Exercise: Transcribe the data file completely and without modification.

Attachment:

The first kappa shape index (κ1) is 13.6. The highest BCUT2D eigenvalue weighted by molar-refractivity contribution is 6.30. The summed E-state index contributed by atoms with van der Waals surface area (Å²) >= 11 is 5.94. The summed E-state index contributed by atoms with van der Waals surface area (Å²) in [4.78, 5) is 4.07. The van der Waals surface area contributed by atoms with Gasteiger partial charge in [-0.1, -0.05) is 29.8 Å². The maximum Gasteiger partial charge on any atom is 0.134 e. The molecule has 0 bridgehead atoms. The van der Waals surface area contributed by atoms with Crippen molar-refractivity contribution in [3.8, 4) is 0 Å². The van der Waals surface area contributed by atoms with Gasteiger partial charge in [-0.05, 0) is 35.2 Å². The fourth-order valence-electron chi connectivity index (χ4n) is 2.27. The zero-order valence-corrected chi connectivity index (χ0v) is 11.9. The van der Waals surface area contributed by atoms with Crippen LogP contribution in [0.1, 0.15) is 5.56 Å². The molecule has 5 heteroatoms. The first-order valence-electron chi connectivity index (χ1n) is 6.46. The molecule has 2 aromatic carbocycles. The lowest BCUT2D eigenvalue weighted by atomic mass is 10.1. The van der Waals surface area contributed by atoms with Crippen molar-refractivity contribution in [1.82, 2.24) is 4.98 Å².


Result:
The first kappa shape index (κ1) is 13.6. The highest BCUT2D eigenvalue weighted by molar-refractivity contribution is 6.30. The summed E-state index contributed by atoms with van der Waals surface area (Å²) >= 11 is 5.94. The summed E-state index contributed by atoms with van der Waals surface area (Å²) in [4.78, 5) is 4.07. The van der Waals surface area contributed by atoms with Gasteiger partial charge in [-0.1, -0.05) is 29.8 Å². The maximum Gasteiger partial charge on any atom is 0.134 e. The molecule has 0 bridgehead atoms. The van der Waals surface area contributed by atoms with Crippen molar-refractivity contribution in [3.8, 4) is 0 Å². The van der Waals surface area contributed by atoms with Gasteiger partial charge in [-0.05, 0) is 35.2 Å². The fourth-order valence-electron chi connectivity index (χ4n) is 2.27. The zero-order valence-corrected chi connectivity index (χ0v) is 11.9. The van der Waals surface area contributed by atoms with Crippen LogP contribution in [0.1, 0.15) is 5.56 Å². The molecule has 5 heteroatoms. The first-order valence-electron chi connectivity index (χ1n) is 6.46. The molecule has 2 aromatic carbocycles. The lowest BCUT2D eigenvalue weighted by atomic mass is 10.1. The van der Waals surface area contributed by atoms with Crippen molar-refractivity contribution in [1.82, 2.24) is 4.98 Å².